Growth PMs, on the other hand, take a broader perspective that spans all the different domains within a product. They look at problems and opportunities not through the lens of a particular use case or audience, but in the more expansive context of the core business problem they need to solve. And they have the freedom to design solutions for that problem without being constrained by any particular boundaries within the product or the audience.
The growth PM has the ability to immediately impact revenue and retention outcomes in a substantial way through rapid and iterative at bats to test incremental changes.
To sum it up, growth PMs are like high rollers who aren’t afraid to roll the dice. They have no problem slapping down bets in quick succession because they are completely comfortable knowing they will win some and lose some. For them, that’s all just part of the game. They may burn through a lot of cash one day, but deliver major winnings the next.
Core PMs, on the other hand, take a much more cautious and pre-planned approach. They may put five dollars down, and if they lose it leave the table for a few rounds before coming up with a new plan. They are less willing to take big risks because they aren’t conditioned to be comfortable with failure.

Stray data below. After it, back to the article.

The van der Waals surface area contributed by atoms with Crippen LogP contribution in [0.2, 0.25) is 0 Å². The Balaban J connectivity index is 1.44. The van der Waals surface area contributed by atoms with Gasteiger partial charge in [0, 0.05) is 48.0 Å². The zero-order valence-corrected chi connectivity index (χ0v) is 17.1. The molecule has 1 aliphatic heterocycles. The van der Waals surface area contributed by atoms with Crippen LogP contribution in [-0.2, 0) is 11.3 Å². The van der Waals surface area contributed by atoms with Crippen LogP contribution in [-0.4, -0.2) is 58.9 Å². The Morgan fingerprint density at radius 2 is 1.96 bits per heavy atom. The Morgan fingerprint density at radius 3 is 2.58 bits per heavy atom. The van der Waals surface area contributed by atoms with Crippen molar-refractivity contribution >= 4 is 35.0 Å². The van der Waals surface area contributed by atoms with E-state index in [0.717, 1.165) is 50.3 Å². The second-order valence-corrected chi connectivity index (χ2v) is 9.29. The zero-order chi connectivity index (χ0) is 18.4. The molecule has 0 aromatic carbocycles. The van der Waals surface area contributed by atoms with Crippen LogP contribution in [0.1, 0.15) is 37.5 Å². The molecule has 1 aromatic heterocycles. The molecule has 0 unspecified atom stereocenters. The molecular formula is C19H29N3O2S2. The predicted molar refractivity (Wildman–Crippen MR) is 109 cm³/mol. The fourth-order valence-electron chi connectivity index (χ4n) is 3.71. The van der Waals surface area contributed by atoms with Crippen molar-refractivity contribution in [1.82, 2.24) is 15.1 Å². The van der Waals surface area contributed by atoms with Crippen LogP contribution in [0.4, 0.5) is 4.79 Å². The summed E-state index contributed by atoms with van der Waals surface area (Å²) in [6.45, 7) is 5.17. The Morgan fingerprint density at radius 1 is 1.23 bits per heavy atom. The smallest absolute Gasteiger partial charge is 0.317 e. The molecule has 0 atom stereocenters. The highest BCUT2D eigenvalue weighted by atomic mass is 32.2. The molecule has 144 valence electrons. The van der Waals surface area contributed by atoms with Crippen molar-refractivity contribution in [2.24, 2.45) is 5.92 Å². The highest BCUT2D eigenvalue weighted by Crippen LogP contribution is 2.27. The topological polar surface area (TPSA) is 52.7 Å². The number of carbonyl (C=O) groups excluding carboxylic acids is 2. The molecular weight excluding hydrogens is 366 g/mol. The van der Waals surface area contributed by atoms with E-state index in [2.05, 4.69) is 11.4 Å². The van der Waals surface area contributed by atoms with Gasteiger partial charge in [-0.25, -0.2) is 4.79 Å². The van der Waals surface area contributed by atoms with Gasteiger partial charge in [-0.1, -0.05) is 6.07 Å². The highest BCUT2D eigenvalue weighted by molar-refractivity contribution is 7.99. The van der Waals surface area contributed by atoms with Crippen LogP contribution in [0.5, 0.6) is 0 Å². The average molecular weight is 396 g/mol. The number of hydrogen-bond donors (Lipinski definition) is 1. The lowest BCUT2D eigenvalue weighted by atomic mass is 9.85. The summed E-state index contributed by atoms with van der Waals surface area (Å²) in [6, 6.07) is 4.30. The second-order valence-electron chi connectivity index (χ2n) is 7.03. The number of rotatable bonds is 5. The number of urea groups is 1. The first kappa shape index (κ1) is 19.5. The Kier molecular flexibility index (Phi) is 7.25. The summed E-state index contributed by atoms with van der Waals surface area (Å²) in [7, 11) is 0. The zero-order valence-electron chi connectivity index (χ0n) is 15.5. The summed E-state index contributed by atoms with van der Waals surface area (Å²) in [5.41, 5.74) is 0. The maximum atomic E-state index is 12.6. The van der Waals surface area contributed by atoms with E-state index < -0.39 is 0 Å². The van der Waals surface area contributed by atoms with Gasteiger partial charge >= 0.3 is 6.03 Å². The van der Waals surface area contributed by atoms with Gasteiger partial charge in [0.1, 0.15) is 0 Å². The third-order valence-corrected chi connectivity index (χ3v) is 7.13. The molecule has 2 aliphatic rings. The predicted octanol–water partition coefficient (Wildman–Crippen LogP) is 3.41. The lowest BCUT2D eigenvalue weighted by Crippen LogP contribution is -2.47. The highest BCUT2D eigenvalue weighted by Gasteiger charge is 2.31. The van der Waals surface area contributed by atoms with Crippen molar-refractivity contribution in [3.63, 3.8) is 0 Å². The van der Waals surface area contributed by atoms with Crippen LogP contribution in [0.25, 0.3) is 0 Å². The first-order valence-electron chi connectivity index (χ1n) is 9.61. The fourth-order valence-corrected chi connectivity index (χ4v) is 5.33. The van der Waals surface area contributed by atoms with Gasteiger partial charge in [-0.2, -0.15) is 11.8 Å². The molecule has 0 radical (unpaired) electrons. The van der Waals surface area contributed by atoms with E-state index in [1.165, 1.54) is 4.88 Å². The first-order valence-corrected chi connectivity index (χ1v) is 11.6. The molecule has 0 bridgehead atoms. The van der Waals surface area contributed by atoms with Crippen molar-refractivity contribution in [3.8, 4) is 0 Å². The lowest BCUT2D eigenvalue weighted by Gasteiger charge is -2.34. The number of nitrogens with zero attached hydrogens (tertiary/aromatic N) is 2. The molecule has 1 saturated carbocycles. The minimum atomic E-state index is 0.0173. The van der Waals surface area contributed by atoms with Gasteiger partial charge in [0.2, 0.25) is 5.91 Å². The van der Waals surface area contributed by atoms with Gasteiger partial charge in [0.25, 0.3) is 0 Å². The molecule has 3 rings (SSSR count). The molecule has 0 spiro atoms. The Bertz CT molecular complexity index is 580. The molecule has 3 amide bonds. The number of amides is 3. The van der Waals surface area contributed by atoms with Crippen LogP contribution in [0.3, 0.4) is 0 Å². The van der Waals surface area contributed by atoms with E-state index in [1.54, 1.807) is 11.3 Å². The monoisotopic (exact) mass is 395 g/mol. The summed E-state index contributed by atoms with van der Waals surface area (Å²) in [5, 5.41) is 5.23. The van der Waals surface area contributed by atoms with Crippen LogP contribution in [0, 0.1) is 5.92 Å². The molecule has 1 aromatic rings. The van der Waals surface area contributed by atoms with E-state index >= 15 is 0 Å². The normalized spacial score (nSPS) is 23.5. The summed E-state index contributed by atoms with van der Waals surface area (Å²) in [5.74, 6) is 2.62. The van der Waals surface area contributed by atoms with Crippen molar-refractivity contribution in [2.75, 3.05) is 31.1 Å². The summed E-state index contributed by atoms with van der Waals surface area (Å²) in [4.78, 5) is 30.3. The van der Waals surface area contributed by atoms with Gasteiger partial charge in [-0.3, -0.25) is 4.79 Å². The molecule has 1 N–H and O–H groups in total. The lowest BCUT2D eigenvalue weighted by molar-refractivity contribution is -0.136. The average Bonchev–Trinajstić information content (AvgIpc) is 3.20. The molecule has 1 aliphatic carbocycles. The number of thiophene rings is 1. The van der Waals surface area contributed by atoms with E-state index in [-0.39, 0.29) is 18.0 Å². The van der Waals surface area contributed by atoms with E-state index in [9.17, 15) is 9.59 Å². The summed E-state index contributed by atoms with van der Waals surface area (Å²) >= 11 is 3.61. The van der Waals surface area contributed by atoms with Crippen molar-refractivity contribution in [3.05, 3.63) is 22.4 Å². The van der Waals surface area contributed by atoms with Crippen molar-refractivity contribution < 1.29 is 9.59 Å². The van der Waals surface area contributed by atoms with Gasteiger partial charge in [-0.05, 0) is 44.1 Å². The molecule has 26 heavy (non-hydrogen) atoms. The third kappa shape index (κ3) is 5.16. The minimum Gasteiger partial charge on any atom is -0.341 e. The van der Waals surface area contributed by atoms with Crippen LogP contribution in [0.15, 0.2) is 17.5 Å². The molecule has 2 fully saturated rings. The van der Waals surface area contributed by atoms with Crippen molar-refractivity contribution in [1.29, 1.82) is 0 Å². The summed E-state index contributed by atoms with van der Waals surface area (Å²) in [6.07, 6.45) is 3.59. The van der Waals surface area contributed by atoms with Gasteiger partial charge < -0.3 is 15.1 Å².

To sum it up, growth PMs are like high rollers who aren’t afraid to roll the dice. Core PMs, on the other hand, take a much more cautious and pre-planned approach.
The two-role PM model gives you the best of both worlds. Each role travels its own path, but—ultimately—they are both pursuing similar goals and outcomes for the company, primarily to do with revenue and retention. In general terms, growth PMs deliver smaller (but still valuable) wins by using data-driven insights to make strategic changes to existing features and functionality. And while growth PMs are “growth hacking” nuanced pieces of the existing product and experience, Core PMs keep moving steadily ahead on building out central features.
While each type of PM brings their own kind of value to the table, they can both learn a thing or two from how the other operates.
The growth PM might still be a fairly new role, but already people are wondering if the core and growth PM roles will eventually converge. After all, we once had “digital marketers” and “growth marketers,” but over time those titles have basically become synonymous with “marketer.” I hope that eventually we’ll see the same confluence between core and growth PM roles. While most organizations are still working in the two-role model (and that’s fine for now), ultimately there isn’t a ton of value in breaking these roles apart.